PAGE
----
The cover of The Wood Brothers’ 2015 album Paradise showed a donkey with a helmet-mounted carrot dangling over its head—the thing we all want but can never quite reach. The cover of the Americana trio’s new album, One Drop of Truth, shows a woman sinking into water, leaving her breath in bubbles as she falls—the “drop” you asked for that turned out to be a deluge.
The harmonies of hope and dread run through One Drop of Truth, the sixth album by The Wood Brothers—ex-King Johnson guitarist Oliver Wood; his bassist brother Chris Wood of Medeski, Martin & Wood; and multi-instrumentalist Jano Rix. Small drops become big twisters and batter beleaguered towns; levees strain with the swell; nerves fray and nature creeps up on manicured digital happiness. “All of my wisdom,” sings Oliver Wood on “Happiness Jones,” “came from all the toughest days / I never learned a thing bein’ happy.”
Album opener “River Takes the Town” was inspired by actual weather, but the suspense in the lyrics echoes the tension that’s been gripping the U.S. every day for a couple of years now. “I was writing literally at first, about how scary it must be when people lose power and communication with those they love,” said Oliver. “But then the lyrics became a metaphor for something more interpersonal. And by the end of this summer, it seemed to take on new meaning yet again.” If bliss is to be questioned, though, freedom certainly isn’t, and The Wood Brothers’ music has rarely seemed freer. One Drop of Truth was self-produced and recorded, but the trio took their time, spreading the sessions out over much of 2017 and enlisting four different mixing engineers to come up with divergent sounds and flavors. “River Takes the Town,” with its delicate acoustic blues intro and swelling gospel crescendo, immediately delivers the Woods’ unique panoramic patchwork of folk, jazz, country and rock music.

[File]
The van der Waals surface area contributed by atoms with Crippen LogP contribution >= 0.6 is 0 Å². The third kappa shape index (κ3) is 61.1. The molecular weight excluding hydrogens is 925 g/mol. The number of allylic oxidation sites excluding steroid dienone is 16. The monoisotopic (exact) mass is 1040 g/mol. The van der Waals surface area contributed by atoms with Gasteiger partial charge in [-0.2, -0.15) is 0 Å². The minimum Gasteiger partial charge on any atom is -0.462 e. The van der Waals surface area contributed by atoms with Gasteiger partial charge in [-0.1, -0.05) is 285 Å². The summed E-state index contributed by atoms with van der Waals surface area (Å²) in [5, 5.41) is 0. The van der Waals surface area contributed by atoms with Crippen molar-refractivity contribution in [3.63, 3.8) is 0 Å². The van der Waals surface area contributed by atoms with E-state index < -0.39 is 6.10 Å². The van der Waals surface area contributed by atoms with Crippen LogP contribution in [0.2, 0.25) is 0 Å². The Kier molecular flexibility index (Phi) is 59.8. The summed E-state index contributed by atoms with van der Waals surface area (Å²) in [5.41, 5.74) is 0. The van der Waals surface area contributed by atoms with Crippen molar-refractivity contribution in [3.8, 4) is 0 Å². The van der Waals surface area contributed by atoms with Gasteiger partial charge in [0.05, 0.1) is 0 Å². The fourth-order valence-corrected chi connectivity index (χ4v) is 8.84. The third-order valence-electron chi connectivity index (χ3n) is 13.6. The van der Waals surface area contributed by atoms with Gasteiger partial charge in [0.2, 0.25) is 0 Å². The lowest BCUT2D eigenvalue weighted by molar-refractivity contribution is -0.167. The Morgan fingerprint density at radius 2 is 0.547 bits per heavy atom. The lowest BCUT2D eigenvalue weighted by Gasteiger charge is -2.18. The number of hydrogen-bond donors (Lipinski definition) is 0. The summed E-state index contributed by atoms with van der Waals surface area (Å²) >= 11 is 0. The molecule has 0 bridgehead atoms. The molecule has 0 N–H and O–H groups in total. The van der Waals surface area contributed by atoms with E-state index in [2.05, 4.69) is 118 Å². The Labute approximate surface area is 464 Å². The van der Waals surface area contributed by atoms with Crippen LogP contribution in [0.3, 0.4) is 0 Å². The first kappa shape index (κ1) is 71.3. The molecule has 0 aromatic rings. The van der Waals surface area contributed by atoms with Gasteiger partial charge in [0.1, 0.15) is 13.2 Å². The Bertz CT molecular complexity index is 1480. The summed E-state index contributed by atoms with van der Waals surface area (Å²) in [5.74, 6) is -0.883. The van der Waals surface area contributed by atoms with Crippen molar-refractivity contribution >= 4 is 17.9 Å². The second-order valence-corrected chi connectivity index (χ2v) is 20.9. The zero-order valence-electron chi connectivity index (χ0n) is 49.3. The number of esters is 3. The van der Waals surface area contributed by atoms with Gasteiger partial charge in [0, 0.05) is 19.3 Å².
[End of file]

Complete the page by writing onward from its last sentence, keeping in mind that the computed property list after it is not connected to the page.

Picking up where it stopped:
“It’s nice to go back to the roots for just a minute and hear a stripped down moment before all the bigger sounds hit,” said Oliver. “We also liked this song to introduce the album since the subject matter has current relevance—although written prior, we happened to record it the day after Houston was flooded by Hurricane Harvey.”
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